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Re: Have you all seen this?

From: Joseph Potvin <jpotvin@opman.ca>
Date: Mon, 3 Mar 2014 10:10:19 -0500
Message-ID: <CAKcXiSpTNcNyJf+gLECYTBVB8ieUyjCcLoZBgVJ=19UbAEqAwg@mail.gmail.com>
To: David Nicol <davidnicol@gmail.com>
Cc: Web Payments CG <public-webpayments@w3.org>
RE: "The Royal Canadian Mint (the Canadian equivalent of the US's
Federal Reserve)"

Correction, No it's not at all.  The Mint is not the Bank of Canada.

Their MintChip is a digital "coin-equivalent", based on a derivative
of Mondex technology under a single (UK) company's patents.

 No country has even a rough equivalent of the US Fed, considering the
fully global "USD Zone". But to the extent the US Fed plays, in part,
a "national" central bank role, then that would be the Bank of Canada
(formerly headed by Mark Carney, no Stephen Poloz).

Joseph Potvin

On Mon, Mar 3, 2014 at 9:58 AM, David Nicol <davidnicol@gmail.com> wrote:
> On Sun, Mar 2, 2014 at 8:19 PM, Manu Sporny <msporny@digitalbazaar.com> wrote:
>> On 02/21/2014 03:38 PM, Reutzel, Bailey wrote:
>>> Also all these articles calling [mintchip] a (or lumping [mintchip] in with)
>>> cryptocurrency are not correct! It's not that, but still interesting
>>>  (enough)...
> It depends on how you define "cryptocurrency." From a journalistic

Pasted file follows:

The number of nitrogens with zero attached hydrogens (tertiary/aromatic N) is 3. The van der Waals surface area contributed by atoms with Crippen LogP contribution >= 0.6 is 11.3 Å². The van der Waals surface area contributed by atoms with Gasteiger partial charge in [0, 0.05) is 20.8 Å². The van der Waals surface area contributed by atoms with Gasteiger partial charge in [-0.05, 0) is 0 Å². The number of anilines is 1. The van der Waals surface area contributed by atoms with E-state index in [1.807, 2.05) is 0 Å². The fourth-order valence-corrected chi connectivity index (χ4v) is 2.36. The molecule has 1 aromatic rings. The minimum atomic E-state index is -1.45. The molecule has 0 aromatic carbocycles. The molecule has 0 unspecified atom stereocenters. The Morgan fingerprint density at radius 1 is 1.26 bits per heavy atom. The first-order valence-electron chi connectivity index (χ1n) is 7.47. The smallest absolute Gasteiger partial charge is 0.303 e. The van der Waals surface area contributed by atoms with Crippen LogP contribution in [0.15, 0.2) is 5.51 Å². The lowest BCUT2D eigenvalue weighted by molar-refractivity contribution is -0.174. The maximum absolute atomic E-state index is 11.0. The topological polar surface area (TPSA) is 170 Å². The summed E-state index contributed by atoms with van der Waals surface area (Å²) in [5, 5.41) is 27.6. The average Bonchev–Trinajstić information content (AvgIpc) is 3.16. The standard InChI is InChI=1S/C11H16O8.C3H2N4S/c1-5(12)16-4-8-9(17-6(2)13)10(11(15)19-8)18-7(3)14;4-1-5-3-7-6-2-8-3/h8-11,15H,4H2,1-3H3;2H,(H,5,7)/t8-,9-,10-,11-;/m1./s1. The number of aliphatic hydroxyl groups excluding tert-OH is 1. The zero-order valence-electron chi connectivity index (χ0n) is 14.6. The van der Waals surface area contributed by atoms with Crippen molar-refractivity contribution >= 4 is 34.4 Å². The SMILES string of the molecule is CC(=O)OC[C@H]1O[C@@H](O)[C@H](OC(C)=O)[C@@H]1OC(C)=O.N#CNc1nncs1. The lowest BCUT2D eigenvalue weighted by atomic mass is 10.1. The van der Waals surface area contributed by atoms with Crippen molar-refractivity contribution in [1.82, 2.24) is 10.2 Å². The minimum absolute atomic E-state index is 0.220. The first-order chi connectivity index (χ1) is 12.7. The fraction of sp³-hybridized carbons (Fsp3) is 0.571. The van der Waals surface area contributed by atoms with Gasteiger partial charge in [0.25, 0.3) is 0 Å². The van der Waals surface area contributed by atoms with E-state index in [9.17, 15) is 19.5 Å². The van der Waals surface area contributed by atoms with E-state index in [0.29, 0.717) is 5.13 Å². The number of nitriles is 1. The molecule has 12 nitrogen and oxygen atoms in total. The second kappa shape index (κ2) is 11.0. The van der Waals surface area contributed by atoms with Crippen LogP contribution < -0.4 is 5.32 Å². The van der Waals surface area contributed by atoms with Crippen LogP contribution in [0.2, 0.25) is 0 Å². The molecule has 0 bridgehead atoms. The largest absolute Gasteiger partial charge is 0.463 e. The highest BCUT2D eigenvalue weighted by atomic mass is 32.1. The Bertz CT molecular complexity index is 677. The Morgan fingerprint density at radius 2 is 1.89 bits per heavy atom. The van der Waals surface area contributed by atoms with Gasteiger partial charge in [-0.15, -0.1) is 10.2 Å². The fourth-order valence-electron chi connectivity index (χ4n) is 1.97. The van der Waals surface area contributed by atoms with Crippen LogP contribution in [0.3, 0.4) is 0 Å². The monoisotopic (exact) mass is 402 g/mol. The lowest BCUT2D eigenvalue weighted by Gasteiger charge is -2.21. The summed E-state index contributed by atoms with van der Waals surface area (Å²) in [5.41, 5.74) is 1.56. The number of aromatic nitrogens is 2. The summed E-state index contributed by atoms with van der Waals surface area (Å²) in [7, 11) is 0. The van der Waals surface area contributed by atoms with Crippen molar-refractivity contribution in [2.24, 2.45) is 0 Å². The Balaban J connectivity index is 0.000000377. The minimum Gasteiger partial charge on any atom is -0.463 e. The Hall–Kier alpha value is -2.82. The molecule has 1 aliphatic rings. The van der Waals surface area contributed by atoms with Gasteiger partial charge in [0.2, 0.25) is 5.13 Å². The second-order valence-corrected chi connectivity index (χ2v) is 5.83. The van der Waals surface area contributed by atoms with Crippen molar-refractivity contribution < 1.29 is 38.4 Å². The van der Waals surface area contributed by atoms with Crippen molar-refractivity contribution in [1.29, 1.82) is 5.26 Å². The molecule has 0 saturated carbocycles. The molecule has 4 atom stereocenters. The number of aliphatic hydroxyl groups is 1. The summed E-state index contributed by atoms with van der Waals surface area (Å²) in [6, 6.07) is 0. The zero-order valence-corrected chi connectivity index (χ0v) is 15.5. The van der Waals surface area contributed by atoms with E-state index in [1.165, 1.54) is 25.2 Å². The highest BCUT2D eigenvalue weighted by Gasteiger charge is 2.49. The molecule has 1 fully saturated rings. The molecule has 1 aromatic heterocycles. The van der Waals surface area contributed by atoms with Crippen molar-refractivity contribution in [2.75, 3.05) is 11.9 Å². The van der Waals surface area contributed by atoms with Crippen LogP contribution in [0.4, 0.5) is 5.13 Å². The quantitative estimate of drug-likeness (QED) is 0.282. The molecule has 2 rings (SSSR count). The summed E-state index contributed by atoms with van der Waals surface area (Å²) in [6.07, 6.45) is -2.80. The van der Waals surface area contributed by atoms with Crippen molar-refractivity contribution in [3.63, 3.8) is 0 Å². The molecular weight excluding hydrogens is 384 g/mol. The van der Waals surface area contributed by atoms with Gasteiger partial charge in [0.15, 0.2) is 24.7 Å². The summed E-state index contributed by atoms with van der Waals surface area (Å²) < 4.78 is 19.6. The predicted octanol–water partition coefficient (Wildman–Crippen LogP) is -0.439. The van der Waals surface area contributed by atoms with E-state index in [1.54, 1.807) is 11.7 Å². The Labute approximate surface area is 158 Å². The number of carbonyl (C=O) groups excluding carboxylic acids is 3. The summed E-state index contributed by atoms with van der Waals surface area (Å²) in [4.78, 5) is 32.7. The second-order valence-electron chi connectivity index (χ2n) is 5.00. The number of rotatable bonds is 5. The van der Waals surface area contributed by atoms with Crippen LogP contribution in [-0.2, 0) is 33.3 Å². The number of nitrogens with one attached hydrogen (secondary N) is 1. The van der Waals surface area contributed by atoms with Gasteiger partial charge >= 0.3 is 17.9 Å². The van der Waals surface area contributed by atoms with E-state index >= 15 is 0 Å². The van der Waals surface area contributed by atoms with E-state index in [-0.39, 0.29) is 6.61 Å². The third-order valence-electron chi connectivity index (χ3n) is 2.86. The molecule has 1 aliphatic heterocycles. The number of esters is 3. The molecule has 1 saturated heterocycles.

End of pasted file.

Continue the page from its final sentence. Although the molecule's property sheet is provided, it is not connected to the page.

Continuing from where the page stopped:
> point of view, the fact that the mintchip bearer device security uses
> cryptography ... well, there is that Greek prefix.
> Satoshi solved the DSP("double spending problem") with a decentralized
> public ledger. The Royal Canadian Mint (the Canadian equivalent of the
> US's Federal Reserve) solves the DSP by trusting the integrity of the
> perimeter of the bearer devices to not get compromised. Each mintchip
> has a smidge of non-volatile storage and some processing.There isn't
> supposed to be a way to read that storage aside from through the
> defined interface through the circuitry in there. All mintchip
> transactions are peer-to-peer between these devices, after a
> sooper-seekrit handshake.
Received on Monday, 3 March 2014 15:11:10 UTC

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